WASHINGTON, March 22 (UPI) -- The U.S. Supreme Court ruled Tuesday in a California case holding someone in handcuffs while police execute a search warrant is constitutional.
A majority opinion written by Chief Justice William Rehnquist said the handcuffing did not violate the Fourth Amendment's ban on "unreasonable" searches and seizures.
Rehnquist noted the high court ruled in 1981 someone could be detained during a search, and using handcuffs when the search involved gang members was "reasonable."
Police officers raided a residence in Simi Valley, Calif., Feb. 3, 1998, looking for guns and evidence of gang membership. Iris Mena was asleep in her bed when officers placed her in handcuffs at gunpoint.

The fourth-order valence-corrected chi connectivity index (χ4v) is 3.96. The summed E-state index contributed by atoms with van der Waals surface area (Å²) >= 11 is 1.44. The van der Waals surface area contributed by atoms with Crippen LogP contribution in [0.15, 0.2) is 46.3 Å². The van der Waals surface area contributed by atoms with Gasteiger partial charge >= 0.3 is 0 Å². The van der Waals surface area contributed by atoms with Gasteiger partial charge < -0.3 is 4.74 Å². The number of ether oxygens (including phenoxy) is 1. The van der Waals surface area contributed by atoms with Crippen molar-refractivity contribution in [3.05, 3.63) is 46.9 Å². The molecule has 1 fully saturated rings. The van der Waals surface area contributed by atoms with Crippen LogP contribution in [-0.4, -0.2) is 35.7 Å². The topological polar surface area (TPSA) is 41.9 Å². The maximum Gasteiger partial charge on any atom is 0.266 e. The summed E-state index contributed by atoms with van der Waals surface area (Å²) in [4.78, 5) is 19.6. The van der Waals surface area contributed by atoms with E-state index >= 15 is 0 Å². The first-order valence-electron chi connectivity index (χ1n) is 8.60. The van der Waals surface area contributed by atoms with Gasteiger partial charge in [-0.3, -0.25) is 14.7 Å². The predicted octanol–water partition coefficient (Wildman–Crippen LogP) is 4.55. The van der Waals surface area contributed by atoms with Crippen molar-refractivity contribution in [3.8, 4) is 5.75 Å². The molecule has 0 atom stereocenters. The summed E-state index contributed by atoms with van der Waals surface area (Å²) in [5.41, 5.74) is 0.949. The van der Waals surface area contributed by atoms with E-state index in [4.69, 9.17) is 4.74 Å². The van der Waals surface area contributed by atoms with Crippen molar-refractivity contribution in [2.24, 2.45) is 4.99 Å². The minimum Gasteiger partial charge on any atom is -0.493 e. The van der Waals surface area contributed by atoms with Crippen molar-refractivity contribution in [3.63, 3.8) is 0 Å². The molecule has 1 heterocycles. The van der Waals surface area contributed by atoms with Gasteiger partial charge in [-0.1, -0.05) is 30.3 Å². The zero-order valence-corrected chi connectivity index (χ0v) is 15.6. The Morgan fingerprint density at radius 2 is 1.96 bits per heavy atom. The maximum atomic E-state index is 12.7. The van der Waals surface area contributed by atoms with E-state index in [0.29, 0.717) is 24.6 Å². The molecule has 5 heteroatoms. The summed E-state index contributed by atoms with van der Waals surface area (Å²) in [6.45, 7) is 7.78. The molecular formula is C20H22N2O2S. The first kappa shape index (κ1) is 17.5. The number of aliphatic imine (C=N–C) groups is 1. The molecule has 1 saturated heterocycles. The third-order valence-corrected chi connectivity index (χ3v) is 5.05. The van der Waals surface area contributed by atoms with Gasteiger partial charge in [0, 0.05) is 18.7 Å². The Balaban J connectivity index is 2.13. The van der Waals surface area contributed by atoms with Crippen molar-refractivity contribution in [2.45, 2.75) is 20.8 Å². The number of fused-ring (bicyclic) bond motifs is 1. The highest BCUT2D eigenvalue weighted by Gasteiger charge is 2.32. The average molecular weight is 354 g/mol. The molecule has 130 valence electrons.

Police were looking for a member of the West Side Locos. Mena was later released.
She filed suit in federal court saying the handcuffing and interrogation of her immigration status were unconstitutional. The lower federal court agreed, but that ruling was thrown out by the Supreme Court.
There were no dissents, though four justices concurred using different reasoning.